The biggest challenge in 2010 and beyond, therefore, will be to integrate PLM, ERP, supply chain management and other structured, transactional frameworks with tools and processes that facilitate unstructured collaboration. By embedding unstructured collaboration tools such as unified communications, live meetings and online chat within these structured, transactional systems, manufacturers will be able to increase business agility through an array of benefits ranging from improved innovation to more rapid decision making and faster time-to-market.

One of the key tools for unstructured collaboration is social computing...In 2010, we will see the adoption of social collaboration tools increase significantly, as more manufacturers will look to integrate social computing tools and platforms like SharePoint into their business processes, linking internal communities and external communities. These unstructured collaboration tools can help high-tech businesses gain visibility into customer needs and wants; improve customer support and satisfaction; and facilitate knowledge-sharing throughout the enterprise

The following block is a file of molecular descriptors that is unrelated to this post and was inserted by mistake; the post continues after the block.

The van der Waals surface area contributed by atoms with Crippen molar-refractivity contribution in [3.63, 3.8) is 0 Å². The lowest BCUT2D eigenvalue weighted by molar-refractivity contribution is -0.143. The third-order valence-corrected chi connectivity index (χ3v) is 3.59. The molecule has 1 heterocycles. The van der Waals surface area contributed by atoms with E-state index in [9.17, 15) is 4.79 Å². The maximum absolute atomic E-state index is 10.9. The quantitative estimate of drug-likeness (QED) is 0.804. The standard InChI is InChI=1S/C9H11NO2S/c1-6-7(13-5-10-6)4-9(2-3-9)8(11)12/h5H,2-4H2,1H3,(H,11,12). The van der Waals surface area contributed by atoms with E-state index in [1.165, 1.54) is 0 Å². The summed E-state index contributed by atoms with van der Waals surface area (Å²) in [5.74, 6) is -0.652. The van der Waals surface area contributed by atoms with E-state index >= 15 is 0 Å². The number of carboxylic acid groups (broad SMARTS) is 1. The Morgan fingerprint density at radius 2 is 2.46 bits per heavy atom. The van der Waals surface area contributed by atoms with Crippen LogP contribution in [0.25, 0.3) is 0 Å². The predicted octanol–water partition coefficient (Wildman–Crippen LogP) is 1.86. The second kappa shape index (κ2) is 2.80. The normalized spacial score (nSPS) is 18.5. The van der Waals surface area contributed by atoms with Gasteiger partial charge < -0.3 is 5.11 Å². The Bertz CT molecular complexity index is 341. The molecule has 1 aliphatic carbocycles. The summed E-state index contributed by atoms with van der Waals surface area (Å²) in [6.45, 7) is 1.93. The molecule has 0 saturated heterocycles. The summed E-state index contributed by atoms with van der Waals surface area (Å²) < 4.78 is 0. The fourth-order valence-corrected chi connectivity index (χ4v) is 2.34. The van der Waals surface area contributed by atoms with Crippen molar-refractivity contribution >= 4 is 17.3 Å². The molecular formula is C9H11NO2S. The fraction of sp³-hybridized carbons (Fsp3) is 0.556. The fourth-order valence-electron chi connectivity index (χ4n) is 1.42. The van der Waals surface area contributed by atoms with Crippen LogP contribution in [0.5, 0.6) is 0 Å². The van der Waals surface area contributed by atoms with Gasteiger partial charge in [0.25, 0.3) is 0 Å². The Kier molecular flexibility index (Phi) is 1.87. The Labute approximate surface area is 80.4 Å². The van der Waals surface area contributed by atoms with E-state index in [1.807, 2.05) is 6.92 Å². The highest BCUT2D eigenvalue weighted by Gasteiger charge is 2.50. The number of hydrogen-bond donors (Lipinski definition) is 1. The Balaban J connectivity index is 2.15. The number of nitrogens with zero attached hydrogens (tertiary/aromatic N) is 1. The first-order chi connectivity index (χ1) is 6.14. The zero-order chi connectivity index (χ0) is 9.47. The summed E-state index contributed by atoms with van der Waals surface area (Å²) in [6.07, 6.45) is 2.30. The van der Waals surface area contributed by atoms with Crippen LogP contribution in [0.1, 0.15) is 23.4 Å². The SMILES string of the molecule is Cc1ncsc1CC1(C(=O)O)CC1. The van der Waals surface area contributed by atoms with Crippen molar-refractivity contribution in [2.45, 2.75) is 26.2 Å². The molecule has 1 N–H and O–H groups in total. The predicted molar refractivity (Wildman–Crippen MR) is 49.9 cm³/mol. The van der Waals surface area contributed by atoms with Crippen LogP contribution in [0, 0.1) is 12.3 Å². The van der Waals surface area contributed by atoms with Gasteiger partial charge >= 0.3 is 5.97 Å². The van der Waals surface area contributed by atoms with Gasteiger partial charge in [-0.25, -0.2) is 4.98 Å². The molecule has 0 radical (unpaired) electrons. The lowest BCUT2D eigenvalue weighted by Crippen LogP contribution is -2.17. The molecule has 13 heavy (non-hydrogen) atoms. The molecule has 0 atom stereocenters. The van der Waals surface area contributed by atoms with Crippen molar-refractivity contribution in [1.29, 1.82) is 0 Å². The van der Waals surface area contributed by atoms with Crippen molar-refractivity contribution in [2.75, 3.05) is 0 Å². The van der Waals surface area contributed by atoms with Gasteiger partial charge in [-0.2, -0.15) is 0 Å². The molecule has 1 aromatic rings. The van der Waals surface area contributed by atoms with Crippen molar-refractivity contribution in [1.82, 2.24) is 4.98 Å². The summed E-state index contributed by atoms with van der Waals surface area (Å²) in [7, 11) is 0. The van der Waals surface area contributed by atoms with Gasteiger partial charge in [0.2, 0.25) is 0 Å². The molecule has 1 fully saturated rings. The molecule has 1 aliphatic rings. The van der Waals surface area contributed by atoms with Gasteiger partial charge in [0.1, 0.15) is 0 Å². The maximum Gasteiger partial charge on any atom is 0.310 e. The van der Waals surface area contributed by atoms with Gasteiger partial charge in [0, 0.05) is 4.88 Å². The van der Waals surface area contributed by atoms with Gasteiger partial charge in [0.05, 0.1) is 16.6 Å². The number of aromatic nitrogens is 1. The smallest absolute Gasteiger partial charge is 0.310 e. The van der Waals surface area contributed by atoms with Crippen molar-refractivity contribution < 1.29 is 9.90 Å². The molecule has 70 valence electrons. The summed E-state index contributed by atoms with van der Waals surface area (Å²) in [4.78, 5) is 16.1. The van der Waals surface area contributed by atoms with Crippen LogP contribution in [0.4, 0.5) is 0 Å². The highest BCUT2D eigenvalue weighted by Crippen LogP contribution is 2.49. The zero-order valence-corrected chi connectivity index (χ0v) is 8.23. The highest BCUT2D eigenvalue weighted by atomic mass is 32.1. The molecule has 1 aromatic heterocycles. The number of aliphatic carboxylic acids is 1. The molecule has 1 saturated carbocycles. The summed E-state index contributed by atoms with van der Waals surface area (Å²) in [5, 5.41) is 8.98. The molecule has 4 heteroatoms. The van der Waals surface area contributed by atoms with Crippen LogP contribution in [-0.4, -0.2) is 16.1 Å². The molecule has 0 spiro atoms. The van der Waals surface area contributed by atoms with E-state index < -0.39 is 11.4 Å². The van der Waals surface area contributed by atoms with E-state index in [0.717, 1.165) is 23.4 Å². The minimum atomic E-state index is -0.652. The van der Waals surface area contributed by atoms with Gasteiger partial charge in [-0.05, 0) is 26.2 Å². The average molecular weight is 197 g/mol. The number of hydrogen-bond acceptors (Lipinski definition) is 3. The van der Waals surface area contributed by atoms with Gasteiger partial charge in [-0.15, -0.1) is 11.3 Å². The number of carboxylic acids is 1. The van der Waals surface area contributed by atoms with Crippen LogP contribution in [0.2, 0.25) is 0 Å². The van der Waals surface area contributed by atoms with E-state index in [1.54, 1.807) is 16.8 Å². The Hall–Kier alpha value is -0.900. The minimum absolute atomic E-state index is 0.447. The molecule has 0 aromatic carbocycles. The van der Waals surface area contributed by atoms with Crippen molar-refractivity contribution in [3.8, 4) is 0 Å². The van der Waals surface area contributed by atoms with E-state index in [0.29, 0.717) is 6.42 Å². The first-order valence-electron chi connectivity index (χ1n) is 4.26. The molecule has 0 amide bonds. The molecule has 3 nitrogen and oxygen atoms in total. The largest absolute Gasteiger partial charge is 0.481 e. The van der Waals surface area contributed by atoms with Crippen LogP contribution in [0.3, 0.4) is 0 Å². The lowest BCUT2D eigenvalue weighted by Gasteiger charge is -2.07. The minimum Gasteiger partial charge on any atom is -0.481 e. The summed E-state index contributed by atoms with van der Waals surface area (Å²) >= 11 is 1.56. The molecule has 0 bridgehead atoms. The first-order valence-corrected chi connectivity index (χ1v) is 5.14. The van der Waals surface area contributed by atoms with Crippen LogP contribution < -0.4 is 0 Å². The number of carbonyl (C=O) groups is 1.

People like to use email because they feel they can reach exactly the person they have in mind and I think they like the "attachment" functionality that gives them the peace of mind of knowing they've handed off their document to exactly the person who should have it. But email's effectiveness breaks down quickly, in my experience, when you don't know precisely who you should be talking to.